Roger Millington Publishing...
Recollections of a Donegal Man
by Packie Manus Byrne, ed. Stephen Jones
Published 1989, reprinted 1992
Now available in an eBook edition
Out of print for many years, Packie's Recollections is now available, in eBook format, to mark the centenary of his birth (18 February 2017). The eBook contains the complete text and all illustrations of the original print edition, with a new foreword for 2017.
Packie's autobiography was published in 1989. It is a treat for anyone who likes Ireland, traditional folk music, social history, or “who wants a good read and is looking for something a bit different”. Directly transcribed from taped conversations, the book sparkles with Packie's natural good humour and love of life.
The first half of the book is devoted to Packie's childhood and early manhood, with a wealth of fascinating detail about life in a remote corner of rural Ireland during the 1920s. There are chapters dealing with traditional music and song; fiddles and fiddle players; weddings, wakes and other celebrations; arts and crafts; housebuilding, and so on.
Packie then goes on to chronicle his adventurous wanderings throughout Britain and Ireland, giving a rare insight into the life of an ordinary working man. There is plenty of good reading here too, with stories of smuggling btween Northern Ireland and the Republic; descriptions of the old-style country fairs and the characters that frequented them; and reminiscences of such giants of Irish music as Séamus Ennis and Felix Doran.
Packie's natural warmth shines clearly through the pages of Recollections of a Donegal Man, lending the book a charm that has won the hearts of readers and reviewers on both sides of the Atlantic.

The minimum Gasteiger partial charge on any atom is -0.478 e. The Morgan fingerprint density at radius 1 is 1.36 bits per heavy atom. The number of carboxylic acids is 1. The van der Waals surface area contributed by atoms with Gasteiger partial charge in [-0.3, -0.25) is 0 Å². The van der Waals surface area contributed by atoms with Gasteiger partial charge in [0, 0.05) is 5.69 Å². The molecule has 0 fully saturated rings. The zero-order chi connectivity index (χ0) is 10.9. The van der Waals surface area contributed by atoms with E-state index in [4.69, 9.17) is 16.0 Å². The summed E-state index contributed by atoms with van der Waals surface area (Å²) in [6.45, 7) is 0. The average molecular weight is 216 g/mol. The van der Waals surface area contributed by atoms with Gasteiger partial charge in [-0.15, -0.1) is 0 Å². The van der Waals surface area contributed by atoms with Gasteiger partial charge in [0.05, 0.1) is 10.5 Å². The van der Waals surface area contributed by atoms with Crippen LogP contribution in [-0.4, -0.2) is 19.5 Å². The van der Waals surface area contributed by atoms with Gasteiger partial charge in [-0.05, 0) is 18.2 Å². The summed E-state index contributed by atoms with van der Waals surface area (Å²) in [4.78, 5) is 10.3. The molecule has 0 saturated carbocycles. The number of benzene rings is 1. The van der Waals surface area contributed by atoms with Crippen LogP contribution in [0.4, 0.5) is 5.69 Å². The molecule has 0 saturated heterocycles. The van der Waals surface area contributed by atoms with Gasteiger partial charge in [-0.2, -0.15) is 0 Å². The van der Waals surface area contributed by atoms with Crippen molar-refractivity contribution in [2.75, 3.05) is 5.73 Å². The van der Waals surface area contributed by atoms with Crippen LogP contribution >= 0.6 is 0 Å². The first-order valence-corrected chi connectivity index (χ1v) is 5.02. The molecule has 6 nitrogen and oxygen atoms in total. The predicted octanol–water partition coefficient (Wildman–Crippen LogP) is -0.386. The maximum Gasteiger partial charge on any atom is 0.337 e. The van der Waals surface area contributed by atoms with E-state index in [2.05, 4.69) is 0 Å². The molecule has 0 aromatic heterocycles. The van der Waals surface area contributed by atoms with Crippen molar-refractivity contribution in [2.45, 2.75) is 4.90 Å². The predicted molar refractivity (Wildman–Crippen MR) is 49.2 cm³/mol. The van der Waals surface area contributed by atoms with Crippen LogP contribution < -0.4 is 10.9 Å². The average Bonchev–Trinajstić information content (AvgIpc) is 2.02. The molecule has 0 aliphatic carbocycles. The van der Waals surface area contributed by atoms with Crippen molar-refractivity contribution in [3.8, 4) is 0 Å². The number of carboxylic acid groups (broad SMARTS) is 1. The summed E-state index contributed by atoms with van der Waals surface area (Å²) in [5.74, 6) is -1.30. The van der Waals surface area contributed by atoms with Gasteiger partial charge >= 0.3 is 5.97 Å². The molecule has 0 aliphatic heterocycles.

Here are links to an on-line reviews by the following writers:
Larry Sanger, creator of the Donegal fiddle homepage.
[Raymond Greenoaken, co-editor of beGlad magazine, wrote a nice review in Stirrings magazine. We're waiting for the new URL.]
What the critics say
“A fascinating personal, social and musical odyssey... Packie evokes [the vanished world of his childhood] with such skill that you can almost smell the turf fire, hear the scrape of the fiddle and the stamp of the feet on the earthen floor”
Dave Arthur, English Dance and Song
“Packed with folklore detail, couthy philosophy, humour, joy and sadness... It is a long time since I so thoroughly enjoyed a book of this kind”
Jack Foley, Scottish Folk Diary
“One of the delightful aspects of this book is that is written in the vernacular of South Donegal and is presented in the colourful way Byrne would tell a story. The result makes for unusual and excellent reading”
Patrick Campbell, New York Irish Echo
“... images ... as tactile, earthy, and gripping as those of Séamus Heaney's poetry"
Kevin P. Reilly, Irish University Review
“A marvellous story . . . Packie Manus Byrne [is] an international treasure”
Colin Irwin, Folk Roots
“More than a readable book, [this] is also an important contribution to social history which will sit comfortably in any library”
Bill Meek, Irish Times
the table of contents from Recollections of a Donegal Man.
Anyone who has ever met Packie Manus Byrne will relish the prospect of this book — as will anyone who has had the pleasure of seeing him perform during his long career, or who is aware of the respect and affection he inspires among lovers of traditional music. But those who have never heard his name before can also rest assured that a rare treat is in store for them.
For Packie Manus is a man of uncommon charm and talent, and the story he tells in these pages is a rich one, full of incident and historical detail, humour and wisdom. It spans the full breadth of the enormous changes that have occurred in the twentieth century, and gives us much to enjoy and ponder on along the way: there are poignant glimpses of a vanished way of life in the isolated crofting community in Donegal where Packie was born; vivid pictures of the bustle and excitement of the old-style country fairs in Ireland; the fun and risks of smuggling cattle and provisions across the border into the North; and many other hilarious incidents in the life of a wanderer who was always on the lookout for adventure. To counterbalance the humour there are hard times and personal losses, and a good deal of food for reflection on how much the modern world has lost in the way of tradition, colour and common sense. Nevertheless, the whole tale remains a celebration of a life enjoyed to the full.